Rep. Wayne Owens, D-Utah, introduced a bill Thursday to make it financially tougher to drill for oil in the environmentally delicate Alaska National Wildlife Refuge.

His bill would, however, give oil companies incentives to use advances in technology to recover more oil from older, existing wells - through what are called enhanced oil recovery systems."Why should we attack our wild areas with rigs, pipelines and drilling mud when enhanced oil recovery uses our existing infrastructure and delivery systems?" Owens told the House as he introduced the bill.

Owens has said that 70 percent of all known oil remains untapped in existing wells. He said enhanced recovery systems could produce another 80 billion barrels of domestic oil - 50 percent of all the oil the United States has ever produced.

It could also produce more than a billion barrels extra in Utah.

Owens' bill would add several new enhanced recovery techniques to those already qualifying for tax breaks and other incentives. Some depreciation allowances that extend only to the first 1,000 barrels of oil recovered would also be extended to encourage increased production.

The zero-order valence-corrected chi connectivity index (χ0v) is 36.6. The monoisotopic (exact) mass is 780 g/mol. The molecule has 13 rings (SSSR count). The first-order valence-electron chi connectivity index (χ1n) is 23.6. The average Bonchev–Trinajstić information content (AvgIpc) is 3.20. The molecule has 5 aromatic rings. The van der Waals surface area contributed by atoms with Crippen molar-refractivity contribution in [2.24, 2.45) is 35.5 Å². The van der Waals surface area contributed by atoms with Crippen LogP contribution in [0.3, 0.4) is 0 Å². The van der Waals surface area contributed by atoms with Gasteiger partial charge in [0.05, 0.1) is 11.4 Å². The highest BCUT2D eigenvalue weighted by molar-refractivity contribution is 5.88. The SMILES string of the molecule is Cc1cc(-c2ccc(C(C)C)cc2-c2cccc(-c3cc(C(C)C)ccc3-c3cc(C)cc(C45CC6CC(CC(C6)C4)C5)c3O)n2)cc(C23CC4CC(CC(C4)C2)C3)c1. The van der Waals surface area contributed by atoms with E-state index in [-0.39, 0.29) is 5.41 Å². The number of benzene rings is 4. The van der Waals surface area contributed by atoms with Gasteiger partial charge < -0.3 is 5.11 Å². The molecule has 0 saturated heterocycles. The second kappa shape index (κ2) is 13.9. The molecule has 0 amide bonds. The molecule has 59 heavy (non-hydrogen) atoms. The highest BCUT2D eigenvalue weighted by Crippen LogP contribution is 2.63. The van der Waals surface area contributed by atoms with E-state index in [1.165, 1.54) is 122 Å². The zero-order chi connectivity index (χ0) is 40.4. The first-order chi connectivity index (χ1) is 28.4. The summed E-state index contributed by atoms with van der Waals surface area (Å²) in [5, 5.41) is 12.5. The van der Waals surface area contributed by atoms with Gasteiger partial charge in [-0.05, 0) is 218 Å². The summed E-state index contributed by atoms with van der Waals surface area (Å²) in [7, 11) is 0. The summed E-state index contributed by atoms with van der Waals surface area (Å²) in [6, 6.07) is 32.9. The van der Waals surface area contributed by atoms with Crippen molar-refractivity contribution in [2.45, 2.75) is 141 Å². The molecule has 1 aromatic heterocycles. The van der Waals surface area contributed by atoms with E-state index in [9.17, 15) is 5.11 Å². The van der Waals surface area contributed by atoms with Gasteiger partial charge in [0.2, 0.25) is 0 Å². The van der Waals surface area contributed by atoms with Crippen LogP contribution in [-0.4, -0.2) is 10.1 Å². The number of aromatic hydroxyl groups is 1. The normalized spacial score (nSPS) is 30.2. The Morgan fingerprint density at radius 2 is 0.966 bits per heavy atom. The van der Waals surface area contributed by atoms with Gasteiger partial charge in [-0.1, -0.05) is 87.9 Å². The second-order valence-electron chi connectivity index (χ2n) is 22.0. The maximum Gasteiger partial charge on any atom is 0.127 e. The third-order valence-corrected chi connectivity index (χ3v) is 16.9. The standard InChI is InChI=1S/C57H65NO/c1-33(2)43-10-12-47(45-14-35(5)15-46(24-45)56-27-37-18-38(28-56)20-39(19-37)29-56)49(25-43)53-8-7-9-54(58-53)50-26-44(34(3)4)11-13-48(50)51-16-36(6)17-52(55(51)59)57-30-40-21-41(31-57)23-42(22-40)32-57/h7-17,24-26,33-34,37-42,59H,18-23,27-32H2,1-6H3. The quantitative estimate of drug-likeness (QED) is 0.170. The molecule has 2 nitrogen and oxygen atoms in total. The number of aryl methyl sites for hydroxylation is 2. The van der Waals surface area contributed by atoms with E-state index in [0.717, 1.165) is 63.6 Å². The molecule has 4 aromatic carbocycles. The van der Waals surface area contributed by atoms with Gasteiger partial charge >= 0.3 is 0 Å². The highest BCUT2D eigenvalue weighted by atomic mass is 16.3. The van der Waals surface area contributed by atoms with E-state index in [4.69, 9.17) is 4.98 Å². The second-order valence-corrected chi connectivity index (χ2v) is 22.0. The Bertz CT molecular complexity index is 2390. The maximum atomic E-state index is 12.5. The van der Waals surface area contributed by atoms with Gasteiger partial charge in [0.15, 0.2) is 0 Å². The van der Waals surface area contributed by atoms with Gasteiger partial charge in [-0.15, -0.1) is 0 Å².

But his bill also eliminates what Owens says are "unnecessary tax breaks, which would be given to large oil companies for exploration in the Arctic National Wildlife Refuge. We need to protect our natural resources, not needlessly promote their destruction."

President Bush's National Energy Strategy recently released calls for oil exploration in that Alaska refuge, which environmentalists, including Owens, have attacked.

Owens said, "Our addiction to foreign oil is not an excuse to exploit the Alaska National Wildlife Refuge. It is a challenge to find a better energy policy. Enhanced oil recovery is a rare opportunity to increase energy production and preserve our ecological treasures."